An Interview with Imogen Heap

Imogen Heap is a Grammy Award-winning British vocalist and songwriter (as well as multi-instrumentalist and producer). To contemporary a cappella singers and fans, Imogen hardly needs an introduction: between her three solo records and her work as half of the duo Frou Frou, Imogen’s songs like “Let Go” and “Hide and Seek” are ubiquitous in high school, college and professional a cappella. Imogen chatted with CASA writer Marisa Debowsky about singing, songwriting, and her recent project, surrounding the song “Earth”, which has generated a wave of energy as well as exposure to new fans for many a cappella groups in the past year.

Marisa Debowsky (CASA): Tell me about your vocal background. How did you start singing? How do you think about the voice?

Imogen Heap: I started singing naturally: I like talking, and talking became melodies; I accompanied myself on piano when I was younger, and started putting words to melodies at 12 or 13 — puberty, mood swings, bullied at school, so I had subject matter to write about. I sang in school choirs when I was younger and did some writing every year for the choir (a carol or hymn as end-of-year project). Singing was just fun, really; I never planned on doing it professionally, just a natural thing that I liked doing. I knew that I wanted to do music, so studied classical music, arrangement, composition, and anything to get to grips with how to write for orchestra (cello, clarinet, piano); the older I got, the more songs I started to write; I played around with a keyboard, making up beats, writing with computers. At 15, I started recording, and I could hear the things I’d play, how they sounded back. Then I started to layer them up.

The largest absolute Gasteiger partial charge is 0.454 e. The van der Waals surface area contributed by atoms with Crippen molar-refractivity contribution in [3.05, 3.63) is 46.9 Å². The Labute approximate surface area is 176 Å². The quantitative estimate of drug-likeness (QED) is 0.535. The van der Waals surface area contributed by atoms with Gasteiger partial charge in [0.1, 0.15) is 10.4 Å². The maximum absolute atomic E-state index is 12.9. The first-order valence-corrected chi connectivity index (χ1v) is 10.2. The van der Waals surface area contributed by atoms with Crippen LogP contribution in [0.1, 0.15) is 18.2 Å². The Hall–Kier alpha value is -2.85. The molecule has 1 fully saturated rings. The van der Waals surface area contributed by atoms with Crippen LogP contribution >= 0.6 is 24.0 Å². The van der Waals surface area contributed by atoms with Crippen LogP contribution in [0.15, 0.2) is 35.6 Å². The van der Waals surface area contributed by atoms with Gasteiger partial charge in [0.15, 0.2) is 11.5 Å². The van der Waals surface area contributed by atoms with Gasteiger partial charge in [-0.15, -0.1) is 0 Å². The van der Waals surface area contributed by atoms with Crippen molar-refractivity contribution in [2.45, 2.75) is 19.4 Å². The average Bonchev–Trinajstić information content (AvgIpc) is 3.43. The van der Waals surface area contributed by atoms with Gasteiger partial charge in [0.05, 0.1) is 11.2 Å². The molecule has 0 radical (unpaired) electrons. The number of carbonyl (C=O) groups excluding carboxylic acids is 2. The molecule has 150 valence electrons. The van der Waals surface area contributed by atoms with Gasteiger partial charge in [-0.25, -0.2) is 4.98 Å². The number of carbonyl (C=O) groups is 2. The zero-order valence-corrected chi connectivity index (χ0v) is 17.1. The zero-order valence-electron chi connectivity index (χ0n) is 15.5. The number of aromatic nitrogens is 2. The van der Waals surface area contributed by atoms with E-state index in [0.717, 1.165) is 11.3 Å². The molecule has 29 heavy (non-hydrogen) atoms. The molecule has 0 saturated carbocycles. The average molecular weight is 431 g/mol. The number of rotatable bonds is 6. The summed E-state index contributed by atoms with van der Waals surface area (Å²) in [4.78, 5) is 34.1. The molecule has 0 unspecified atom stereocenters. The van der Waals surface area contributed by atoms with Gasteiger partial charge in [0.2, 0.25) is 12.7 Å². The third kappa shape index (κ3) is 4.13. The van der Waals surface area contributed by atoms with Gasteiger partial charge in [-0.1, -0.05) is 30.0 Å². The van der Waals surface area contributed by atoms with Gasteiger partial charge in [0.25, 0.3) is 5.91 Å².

I always treated my voice like an instrument, because that’s how I was taught. My singing style comes from a cross between classical and learning instruments and how to accompany. Rather than thinking of vocals as the lead, I might think of a vocal line as accompanying something on piano. A vocal line is also a way to record an idea quickly: rather than getting up to get other instruments, it’s quick to record a vocal track. I like making sounds with the voice, as well as making lyrical lines.

The only pop music I listened to as a kid who had influence was Michael Jackson: he uses lots of vocalism that’s not lyrical, which I subconsciously incorporated. I breathe rhythmically, often filling in space with vocal sounds.

Read the rest of the interview on


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